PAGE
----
Bad owners are the culprits.
They sign the checks, so even if a general manager or a vice president did the bad deal, the blame still falls on the owner.
Listen, I'm not sitting here saying that bad owners are the only ones who are poor with their finances. There are plenty of players who are bad with their money. They are immature and irresponsible. They overindulge and overextend. And sometimes, things go terribly, horribly wrong.
Penthouse millionaires become skid-row bums.
But the difference is impact. In the case of the players, the one hurt most by a fiscally foolish athlete is the man himself. With bad owners, they hurt their entire franchise.
One awful contract can cost tens of millions and start a nasty downward spiral. First, you lose money and start struggling to retain good players or top free agents. Then, you start losing games, losing fans and losing even more revenue.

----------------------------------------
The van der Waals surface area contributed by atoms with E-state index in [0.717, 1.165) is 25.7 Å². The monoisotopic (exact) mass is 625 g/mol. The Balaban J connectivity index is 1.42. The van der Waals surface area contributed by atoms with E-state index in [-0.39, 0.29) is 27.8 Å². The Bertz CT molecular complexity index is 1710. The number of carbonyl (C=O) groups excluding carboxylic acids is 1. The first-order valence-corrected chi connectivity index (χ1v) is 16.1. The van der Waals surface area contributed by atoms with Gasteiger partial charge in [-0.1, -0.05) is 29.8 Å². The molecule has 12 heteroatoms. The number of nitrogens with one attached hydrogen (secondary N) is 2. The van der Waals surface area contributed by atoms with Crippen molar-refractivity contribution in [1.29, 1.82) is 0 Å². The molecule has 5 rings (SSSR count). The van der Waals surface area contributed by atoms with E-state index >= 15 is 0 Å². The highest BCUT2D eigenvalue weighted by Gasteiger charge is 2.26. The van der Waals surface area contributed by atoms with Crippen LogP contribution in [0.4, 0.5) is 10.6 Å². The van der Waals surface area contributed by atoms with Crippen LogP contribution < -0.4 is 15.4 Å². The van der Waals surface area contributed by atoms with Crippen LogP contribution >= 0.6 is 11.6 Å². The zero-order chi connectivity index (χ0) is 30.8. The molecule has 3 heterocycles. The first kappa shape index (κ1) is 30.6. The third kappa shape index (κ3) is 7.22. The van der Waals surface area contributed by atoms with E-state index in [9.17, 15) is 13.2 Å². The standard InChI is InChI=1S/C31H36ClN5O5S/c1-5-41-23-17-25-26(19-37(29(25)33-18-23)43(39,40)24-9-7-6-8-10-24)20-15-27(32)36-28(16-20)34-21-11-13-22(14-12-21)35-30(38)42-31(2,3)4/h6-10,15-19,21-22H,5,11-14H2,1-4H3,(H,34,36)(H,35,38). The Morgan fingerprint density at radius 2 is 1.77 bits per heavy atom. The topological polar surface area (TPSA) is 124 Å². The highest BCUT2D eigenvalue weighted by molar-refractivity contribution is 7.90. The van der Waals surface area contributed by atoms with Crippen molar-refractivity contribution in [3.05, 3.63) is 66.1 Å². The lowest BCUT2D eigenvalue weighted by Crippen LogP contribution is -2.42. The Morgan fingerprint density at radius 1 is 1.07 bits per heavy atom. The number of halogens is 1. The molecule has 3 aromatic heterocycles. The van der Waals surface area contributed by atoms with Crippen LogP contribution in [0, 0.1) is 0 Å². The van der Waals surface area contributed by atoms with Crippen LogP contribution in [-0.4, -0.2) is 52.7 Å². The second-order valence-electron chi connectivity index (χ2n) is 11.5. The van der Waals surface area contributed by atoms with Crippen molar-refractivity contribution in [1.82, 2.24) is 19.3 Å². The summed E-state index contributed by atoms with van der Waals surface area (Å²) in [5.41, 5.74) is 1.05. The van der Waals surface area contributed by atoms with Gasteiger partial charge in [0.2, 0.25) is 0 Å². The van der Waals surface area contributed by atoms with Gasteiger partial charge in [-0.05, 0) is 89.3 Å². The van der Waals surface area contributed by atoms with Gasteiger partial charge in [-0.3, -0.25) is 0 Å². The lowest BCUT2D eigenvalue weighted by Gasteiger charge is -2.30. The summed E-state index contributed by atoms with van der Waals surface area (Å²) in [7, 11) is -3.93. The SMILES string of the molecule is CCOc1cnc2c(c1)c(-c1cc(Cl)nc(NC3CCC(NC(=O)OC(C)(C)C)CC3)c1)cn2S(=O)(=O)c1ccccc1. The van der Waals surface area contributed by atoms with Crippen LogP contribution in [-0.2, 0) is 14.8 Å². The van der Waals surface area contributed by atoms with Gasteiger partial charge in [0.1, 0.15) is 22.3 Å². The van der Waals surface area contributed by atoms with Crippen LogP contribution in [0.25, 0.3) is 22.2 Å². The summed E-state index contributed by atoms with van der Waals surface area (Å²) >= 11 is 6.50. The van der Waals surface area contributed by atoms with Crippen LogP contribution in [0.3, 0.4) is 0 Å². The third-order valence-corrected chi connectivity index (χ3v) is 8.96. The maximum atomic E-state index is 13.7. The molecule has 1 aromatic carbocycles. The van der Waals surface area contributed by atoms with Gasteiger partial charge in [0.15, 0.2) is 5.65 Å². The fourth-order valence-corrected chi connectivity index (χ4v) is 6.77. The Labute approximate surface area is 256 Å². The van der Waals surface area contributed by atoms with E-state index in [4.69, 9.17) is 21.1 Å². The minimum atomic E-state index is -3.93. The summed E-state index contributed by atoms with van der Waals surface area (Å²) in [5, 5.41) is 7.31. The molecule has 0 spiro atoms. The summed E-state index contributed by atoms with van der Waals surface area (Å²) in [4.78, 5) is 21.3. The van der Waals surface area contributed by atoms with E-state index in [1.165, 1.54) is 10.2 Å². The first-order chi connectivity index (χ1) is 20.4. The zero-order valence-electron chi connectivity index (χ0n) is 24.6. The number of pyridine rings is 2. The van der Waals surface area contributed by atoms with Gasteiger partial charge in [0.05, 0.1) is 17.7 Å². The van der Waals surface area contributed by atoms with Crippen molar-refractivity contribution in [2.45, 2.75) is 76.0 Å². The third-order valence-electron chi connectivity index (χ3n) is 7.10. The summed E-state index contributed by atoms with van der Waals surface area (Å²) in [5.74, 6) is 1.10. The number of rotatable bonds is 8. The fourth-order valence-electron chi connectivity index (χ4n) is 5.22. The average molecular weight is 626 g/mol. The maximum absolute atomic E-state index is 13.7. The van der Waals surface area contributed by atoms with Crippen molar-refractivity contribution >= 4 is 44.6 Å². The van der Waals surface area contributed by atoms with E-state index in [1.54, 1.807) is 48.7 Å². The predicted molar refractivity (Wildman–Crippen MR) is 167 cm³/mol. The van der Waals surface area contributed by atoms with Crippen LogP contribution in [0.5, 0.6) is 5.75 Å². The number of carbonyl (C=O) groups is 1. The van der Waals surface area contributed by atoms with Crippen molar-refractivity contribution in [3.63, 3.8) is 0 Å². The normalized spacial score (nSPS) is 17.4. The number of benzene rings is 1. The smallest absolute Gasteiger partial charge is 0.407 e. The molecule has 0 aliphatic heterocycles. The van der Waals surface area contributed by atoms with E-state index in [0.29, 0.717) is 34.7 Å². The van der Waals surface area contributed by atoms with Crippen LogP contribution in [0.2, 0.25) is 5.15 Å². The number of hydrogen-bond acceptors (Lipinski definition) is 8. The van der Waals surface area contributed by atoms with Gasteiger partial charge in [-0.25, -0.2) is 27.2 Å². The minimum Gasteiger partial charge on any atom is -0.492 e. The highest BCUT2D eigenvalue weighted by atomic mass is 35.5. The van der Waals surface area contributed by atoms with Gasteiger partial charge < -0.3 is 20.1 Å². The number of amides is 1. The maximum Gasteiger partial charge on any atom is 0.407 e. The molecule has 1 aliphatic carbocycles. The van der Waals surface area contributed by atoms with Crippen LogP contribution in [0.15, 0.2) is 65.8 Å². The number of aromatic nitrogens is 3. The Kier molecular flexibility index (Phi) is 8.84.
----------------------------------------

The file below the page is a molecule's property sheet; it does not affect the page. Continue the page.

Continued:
I understand it's tough to be in that predicament, but wasn't the collective bargaining agreement done during the last lockout supposed to fix the broken system?
The truth is, the system isn't broken.
Oh, sure, having a hard cap would be good for the Thunder. A small-market franchise like Oklahoma City would be better able to compete over the long haul with the likes of Los Angeles and Miami if there was a fixed high-water mark for payrolls.
But having a hard cap, which the league and the owners are pushing, wouldn't automatically fix everything. That's because there are owners who are going to bumble and stumble and lose millions regardless of the rules.
They cannot be saved from themselves.
Still, with this latest lockout, the NBA is again demanding that its players, its fans, even its responsible and good owners bail out these bad owners.
When will the league stop doing the same thing but expecting a different result? Couldn't the NBA be right back in this same situation in another 13 years?
Talk about a milestone that no one wants.